Micron revenues soar amid surging AI demand

Micron revenues rose 81.5 percent year-on-year in its latest quarter as demand for AI server memory rocketed skywards.

Revenue for Q3 of Micron’s fiscal 2024 ended May 30 was $6.8 billion, beating its guidance and contrasting with the year-ago $3.8 billion when the memory market was bottoming out. It made a net profit of $332 million, much better than the $1.9 billion net loss last year.

President and CEO Sanjay Mehrotra said: “Robust AI demand and strong execution enabled Micron to drive 17 percent sequential revenue growth, exceeding our guidance range in fiscal Q3. We are gaining share in high-margin products like High Bandwidth Memory (HBM), and our datacenter SSD revenue hit a record high.”

Micron revenue
Note the steep growth curves in FY 2024’s Q1, Q2, and Q3

Micron said it made robust price increases as industry supply-demand conditions continued to improve. This pricing, combined with a strengthened product mix, resulted in increased profitability across all its end markets.

Financial summary

  • Gross margin: 26.9 percent vs -17.8 percent a year ago
  • Operating cash flow: $2.48 billion vs $1.22 billion for the prior quarter and $24 million for the same period last year
  • Free cash flow: $425 million vs -$1.355 billion last year
  • Cash, marketable investments, and restricted cash: $9.22 billion
  • Diluted EPS: $0.30 vs -$1.73 a year ago. 

DRAM revenue for the quarter was $4.7 billion, up 76 percent year-on-year. NAND revenues grew 107 percent year-on-year to $2.1 billion. NOR and other revenue of $54 million was down 19.4 percent.

Business unit revenue performance:

  • Compute & Networking: $2.57 billion, up 85 percent year-over-year
  • Mobile: $1.59 billion, up 94 percent
  • Storage: $1.35 billion, up 116 percent
  • Embedded: $1.29 billion, up 42 percent, with record demand in the automotive sector
Micron business units
Storage revenues have edged past embedded for the first time in 12 quarters as AI demand exceeds automotive demand


Next quarter’s $7.6 billion midpoint outlook would signify revenue growth of 89.5 percent year-on-year. That’s a big ask but then revenues grew 82 percent annually in Q3 and demand is accelerating as GPU server growth continues at its high rate.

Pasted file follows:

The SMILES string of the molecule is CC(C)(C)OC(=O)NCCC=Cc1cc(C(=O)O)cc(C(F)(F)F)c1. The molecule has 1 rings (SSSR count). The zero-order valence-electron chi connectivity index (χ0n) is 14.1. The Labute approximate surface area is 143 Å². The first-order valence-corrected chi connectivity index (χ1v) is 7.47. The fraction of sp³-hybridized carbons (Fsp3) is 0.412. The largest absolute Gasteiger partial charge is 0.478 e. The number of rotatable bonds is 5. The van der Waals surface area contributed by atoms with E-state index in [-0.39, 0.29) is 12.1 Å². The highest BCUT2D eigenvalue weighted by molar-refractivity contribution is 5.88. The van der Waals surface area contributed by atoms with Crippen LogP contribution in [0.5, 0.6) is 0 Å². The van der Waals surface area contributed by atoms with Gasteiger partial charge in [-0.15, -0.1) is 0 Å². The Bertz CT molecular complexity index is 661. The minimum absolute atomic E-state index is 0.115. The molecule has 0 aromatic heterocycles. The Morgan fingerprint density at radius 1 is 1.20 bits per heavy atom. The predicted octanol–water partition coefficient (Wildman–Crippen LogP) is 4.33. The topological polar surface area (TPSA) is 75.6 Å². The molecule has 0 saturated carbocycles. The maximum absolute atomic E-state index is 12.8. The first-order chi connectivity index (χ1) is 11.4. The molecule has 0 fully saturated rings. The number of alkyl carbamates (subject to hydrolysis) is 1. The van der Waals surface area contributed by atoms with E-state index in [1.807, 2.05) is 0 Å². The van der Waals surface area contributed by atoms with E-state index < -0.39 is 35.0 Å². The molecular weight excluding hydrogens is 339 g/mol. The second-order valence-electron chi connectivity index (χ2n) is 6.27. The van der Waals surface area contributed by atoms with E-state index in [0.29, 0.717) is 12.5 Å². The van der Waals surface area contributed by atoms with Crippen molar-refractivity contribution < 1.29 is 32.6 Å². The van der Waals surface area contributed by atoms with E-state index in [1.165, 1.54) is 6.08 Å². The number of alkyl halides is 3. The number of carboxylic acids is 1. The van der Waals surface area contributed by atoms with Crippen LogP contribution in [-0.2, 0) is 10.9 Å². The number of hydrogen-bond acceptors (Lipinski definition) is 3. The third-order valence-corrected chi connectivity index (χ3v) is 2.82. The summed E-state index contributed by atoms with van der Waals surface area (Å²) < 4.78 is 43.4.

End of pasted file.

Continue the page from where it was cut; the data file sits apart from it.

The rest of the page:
Micron said it expects continued price increases throughout calendar 2024 as AI-driven demand for datacenter products may lead to shortages.

The company said its next generation, 300-plus-layer NAND technology is “on track, with high volume production planned for calendar 2025.” Mehrotra echoed views previously expressed by Western Digital EVP Rob Soderbery about slowing NAND node (layer count) transitions, saying: “I think it is certainly helpful given the bit growth that you get from those transitions to slow down the timing of the cadence of those node transitions so that your bit growth CAGR versus the gain of bits that you get from the wafers can be managed well.”

Turning back to AI, Mehrotra said: “We are excited about the expanding AI-driven opportunities ahead, and are well positioned to deliver a substantial revenue record in fiscal 2025.”

“We are in the early innings of a multi-year race to enable artificial general intelligence, or AGI, which will revolutionize all aspects of life,” he said in prepared remarks. “Enabling AGI will require training ever-increasing model sizes with trillions of parameters and sophisticated servers for inferencing. AI will also permeate to the edge via AI PCs and AI smartphones, as well as smart automobiles and intelligent industrial systems. These trends will drive significant growth in the demand for DRAM and NAND, and we believe that Micron will be one of the biggest beneficiaries in the semiconductor industry of the multi-year growth opportunity driven by AI.”

Let us hope that this multi-year AI race isn’t just a dot-com bubble with disastrous results for businesses going all in on the tech.

A Micron presentation slide said: “As we look ahead to 2025, demand for AI PCs and AI smartphones, and continued growth of AI in the datacenter, create a favorable setup that gives us confidence that we can deliver a substantial revenue record in FY 25.

“Due to expectations for continued leading-edge node tightness, we are seeing increased interest from many customers across market segments to secure 2025 long-term agreements ahead of their typical schedule.” That will increase Micron’s confidence in its FY 2025 revenue expectations. 

High Bandwidth Memory (HBM) demand is a vital part of this, and Micron expects “to generate several hundred million dollars of revenue from HBM in FY 24, and multiple billions in revenue from HBM in FY 25 … Our HBM is sold out for 2024 and 2025, with pricing already contracted for the overwhelming majority of our 2025 supply.”

Another benefit to Micron of strong HBM demand is likely to be general DRAM price rises. “Industry wide, HBM3E consumes approximately three times the wafer supply as DDR5 to produce a given number of bits in the same technology node. We anticipate strong HBM demand due to AI, combined with increasing silicon intensity of the HBM roadmap, to contribute to tight supply conditions for DRAM across all end markets.” 

A “substantial revenue record” suggests Micron is hoping to sail past its FY 2022 $30.8 billion number. Its nine-month total for the current FY 2024 year is $17.36 billion, which will provide a $25 billion full year if its outlook of $7.6 billion for the next quarter (+/-$200 million) is met. Beating $30.8 billion in revenues would require a minimum 19 percent revenue growth rate from FY 2024 to 2025. Mehrotra must be feeling confident to make such a suggestion.

However, all this good news failed to please the stock market, which saw Micron’s share price decrease 7 percent in trading after the results were published from $142.50 to $131.66 – due to some analysts’ disappointment with the outlook for the final quarter of fiscal 2024.